“Do you ever miss anything about your faith?” asked Crandall’s therapist.
Crandall readjusted in his chair and looked out the window. A school bus was dropping off some kids in front of a high-rise apartment building. The yellow bus popped against the rainy city backdrop.
“I miss eternal life,” he sighed.
It felt strange to miss something you didn’t believe in anymore.
Crandall removed his glasses and set them on the mahogany table in front of him.
“This might be weird to say but this office feels so secular.”
“I mean, that’s partially why I like coming here. It’s honest. Safe. This place feels like we’re all going to die someday.”
Crandall started tapping his right foot. “Yes, yes we are…for me, death used to be a little blip. Of course it was inevitable. But it wasn’t final. I do miss that. That strange warm feeling that everything was going to be alright. Peace, I suppose.”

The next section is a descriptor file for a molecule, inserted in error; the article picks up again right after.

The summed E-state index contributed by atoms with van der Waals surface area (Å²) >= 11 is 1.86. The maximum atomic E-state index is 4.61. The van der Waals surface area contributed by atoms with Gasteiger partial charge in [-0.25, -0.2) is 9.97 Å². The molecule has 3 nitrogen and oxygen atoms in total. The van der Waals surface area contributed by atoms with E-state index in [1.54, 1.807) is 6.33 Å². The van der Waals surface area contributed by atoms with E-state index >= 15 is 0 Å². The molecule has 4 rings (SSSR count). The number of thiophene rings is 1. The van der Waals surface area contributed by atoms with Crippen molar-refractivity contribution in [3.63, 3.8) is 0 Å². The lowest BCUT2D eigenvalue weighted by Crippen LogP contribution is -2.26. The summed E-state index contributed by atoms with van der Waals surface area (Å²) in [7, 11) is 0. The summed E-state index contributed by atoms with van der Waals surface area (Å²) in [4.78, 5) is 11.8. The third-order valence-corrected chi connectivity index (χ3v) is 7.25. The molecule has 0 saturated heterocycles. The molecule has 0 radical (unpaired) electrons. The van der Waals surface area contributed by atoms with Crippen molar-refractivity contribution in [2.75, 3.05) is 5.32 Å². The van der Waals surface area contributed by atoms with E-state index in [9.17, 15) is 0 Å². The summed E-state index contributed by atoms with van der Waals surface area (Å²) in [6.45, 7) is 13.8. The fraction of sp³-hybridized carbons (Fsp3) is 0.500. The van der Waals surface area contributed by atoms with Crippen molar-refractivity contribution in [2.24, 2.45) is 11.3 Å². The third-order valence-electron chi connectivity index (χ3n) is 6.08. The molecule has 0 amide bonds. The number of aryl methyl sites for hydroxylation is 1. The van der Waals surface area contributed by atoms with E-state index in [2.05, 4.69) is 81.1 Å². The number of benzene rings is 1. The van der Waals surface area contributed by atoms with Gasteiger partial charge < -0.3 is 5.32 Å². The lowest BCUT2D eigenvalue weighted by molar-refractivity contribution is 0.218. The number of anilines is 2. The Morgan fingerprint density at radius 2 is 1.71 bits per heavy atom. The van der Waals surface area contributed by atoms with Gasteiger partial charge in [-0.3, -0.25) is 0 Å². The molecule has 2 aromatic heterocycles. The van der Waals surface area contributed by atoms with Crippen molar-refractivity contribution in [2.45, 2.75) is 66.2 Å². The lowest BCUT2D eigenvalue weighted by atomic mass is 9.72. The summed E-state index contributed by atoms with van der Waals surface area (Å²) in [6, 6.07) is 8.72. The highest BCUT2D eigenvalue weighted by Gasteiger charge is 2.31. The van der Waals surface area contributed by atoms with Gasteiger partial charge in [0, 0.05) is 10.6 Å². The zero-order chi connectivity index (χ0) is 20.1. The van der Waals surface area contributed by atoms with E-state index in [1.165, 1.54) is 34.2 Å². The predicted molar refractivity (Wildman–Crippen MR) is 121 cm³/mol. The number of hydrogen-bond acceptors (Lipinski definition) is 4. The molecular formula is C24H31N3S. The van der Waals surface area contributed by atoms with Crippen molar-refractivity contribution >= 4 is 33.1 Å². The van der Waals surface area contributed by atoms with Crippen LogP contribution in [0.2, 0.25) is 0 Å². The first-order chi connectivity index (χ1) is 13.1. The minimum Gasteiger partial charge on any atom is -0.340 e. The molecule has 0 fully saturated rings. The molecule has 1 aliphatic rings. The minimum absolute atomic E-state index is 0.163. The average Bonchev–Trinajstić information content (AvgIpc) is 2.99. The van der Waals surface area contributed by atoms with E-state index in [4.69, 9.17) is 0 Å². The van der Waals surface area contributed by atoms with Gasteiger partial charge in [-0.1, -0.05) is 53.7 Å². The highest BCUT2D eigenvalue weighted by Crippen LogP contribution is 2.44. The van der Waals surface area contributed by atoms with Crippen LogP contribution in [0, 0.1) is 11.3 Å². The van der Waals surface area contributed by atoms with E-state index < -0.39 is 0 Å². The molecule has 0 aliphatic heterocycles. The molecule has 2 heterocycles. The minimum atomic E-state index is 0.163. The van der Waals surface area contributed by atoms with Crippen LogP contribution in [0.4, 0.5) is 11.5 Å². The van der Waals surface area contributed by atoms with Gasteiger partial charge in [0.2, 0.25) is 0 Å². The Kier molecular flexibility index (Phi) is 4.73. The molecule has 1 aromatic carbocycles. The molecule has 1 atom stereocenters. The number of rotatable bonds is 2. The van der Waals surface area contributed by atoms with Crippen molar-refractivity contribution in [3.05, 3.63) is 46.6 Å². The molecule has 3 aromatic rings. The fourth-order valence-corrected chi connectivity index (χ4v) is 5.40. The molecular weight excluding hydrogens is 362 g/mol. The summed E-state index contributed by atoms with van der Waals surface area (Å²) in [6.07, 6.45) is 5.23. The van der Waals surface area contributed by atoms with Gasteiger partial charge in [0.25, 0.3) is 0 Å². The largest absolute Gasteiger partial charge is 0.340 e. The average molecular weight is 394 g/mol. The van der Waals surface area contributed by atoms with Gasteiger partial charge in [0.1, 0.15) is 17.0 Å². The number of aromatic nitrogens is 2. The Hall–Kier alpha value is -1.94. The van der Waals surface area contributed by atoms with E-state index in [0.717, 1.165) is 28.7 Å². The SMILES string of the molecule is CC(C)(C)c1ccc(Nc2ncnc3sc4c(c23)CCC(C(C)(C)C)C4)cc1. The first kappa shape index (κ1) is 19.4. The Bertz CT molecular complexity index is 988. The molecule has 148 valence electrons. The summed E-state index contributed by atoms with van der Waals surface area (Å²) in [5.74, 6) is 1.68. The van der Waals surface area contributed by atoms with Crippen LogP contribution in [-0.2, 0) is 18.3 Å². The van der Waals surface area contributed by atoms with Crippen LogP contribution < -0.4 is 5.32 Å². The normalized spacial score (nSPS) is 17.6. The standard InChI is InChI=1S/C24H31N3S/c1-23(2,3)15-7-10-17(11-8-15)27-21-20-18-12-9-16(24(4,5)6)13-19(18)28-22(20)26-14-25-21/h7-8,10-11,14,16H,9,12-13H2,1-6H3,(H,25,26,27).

“Do you think you could still find peace with how you see the world now?”
“Wouldn’t that be nice.”
“Have you examined why you’re skeptical about your ability to find peace again?”
The bus had driven off a few minutes prior, but one of the kids who had gotten off was still standing in the sidewalk, looking down.”
Crandall pointed out the window. “I kind of feel like that little kid across the street. I’m off the bus but I haven’t gone anywhere yet.”
“Maybe you’re waiting for something?”
“I don’t think I am. I think I’m still just feeling the concrete. It’s firm and unmovable and unforgiving.”
“Yes, it hasn’t promised me much of anything.”